Aramark Terminated Employees Who Failed to Resolve Discrepancies in No-Match Letters

In early 2003, several years before DHS issued its final rule, the SSA sent letters to Aramark Facilities Services notifying the company that the social security numbers for approximately 3,300 employees nationwide did not match those in the SSA's records. In response, Aramark directed its regional managers to verify that the information provided to the SSA matched the information that the employees had provided to the company. If the information did not match, the employees were required to take corrective steps to resolve the discrepancies.

In April 2003, 48 Aramark employees working at the Staples Center in Los Angeles received notice of the mismatch and were told to: (1) visit the SSA office to correct the discrepancy; and (2) provide Aramark with either a new social security card or verification that a new card was being processed. According to the notice, the employees had three working days to provide the requested documentation; otherwise, they would be terminated. The Service Employees International Union (SEIU), a labor organization that represented the employees, requested an extension of time for its employees to comply with Aramark's requirement. They based this request on the belief that the three-day deadline for responding was "too onerous" on employees. Aramark denied this request. Ultimately, only 15 employees obtained the requested documentation in time and continued to work. The remaining 33 employees were terminated, but Aramark notified all of them that they would be rehired upon supplying the required documentation.

SEIU filed a grievance on behalf of the terminated employees, claiming that they had been terminated without just cause in violation of SEIU's collective bargaining agreement with Aramark. Because the just cause standard modifies the general principle of "at will" employment, an employer that terminates an employee subject to a just cause provision in a labor agreement has the burden of justifying the discharge. Here, the arbitrator agreed with SEIU that just cause did not exist to terminate the employees and found that Aramark had failed to present "convincing information" that any of the terminated employees were undocumented workers. As a result, the arbitrator reinstated the employees and awarded them backpay.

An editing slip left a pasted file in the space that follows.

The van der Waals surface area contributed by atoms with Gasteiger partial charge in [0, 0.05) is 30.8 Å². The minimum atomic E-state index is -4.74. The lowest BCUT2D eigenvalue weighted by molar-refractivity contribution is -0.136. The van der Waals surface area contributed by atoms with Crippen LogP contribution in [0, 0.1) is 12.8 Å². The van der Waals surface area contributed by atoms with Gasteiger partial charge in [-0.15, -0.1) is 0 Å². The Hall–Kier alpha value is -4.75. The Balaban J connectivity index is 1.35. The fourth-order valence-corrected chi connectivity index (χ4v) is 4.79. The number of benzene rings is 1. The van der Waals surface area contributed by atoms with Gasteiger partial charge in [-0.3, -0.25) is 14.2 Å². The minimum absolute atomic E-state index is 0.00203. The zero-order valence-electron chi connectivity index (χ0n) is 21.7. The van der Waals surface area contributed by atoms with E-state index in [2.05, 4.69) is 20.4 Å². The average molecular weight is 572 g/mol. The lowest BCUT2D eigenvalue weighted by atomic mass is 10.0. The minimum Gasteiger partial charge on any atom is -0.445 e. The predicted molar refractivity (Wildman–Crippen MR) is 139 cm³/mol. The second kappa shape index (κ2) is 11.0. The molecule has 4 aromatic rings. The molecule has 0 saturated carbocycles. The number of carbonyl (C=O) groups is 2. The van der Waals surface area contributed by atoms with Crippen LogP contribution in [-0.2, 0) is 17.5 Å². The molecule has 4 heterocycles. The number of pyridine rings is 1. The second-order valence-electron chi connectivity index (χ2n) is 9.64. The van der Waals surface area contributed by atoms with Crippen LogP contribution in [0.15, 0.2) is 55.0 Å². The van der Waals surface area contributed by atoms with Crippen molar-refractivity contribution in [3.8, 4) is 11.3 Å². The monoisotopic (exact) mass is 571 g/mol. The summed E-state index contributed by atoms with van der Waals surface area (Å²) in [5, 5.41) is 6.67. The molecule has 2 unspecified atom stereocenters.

Aramark filed a complaint in federal court seeking to vacate the arbitrator's award. At the same time, SEIU filed a counterclaim requesting that the district court confirm the award. Ultimately, the district court agreed with Aramark and set aside the arbitrator's award. According to the district court, Aramark had just cause to terminate the 33 employees because the "employees failed to indicate that they were beginning the process of correcting the SSN mismatch." Therefore, Aramark had "constructive notice" that the employees were not eligible to work in the United States. As a result, the district court held that the arbitrator's award of reinstatement and backpay could not stand as it "violated public policy because it would require Aramark to violate the immigration laws."

The Ninth Circuit Holds That Receipt of a No-Match Letter, Without More, Is Not "Constructive Knowledge" that an Employee Is Undocumented

After SEIU appealed the district court's decision to vacate the arbitrator's award, the Ninth Circuit categorically disagreed with Aramark and upheld the arbitrator's original award, which reinstated the employees and awarded them over five years worth of backpay. Because the Ninth Circuit was faced with deciding whether to vacate or confirm an arbitrator's award, it set the stage for its discussion by noting the well-settled rule that although review of an arbitrator's decision is "extremely narrow," the decision may be set aside if the award violates public policy. The Ninth Circuit then agreed with Aramark that compliance with the nation's immigration laws constituted a "sufficiently explicit, well-defined, and dominant public policy." However, the court then rejected Aramark's contention that the arbitrator's award of reinstatement and backpay violated this public policy.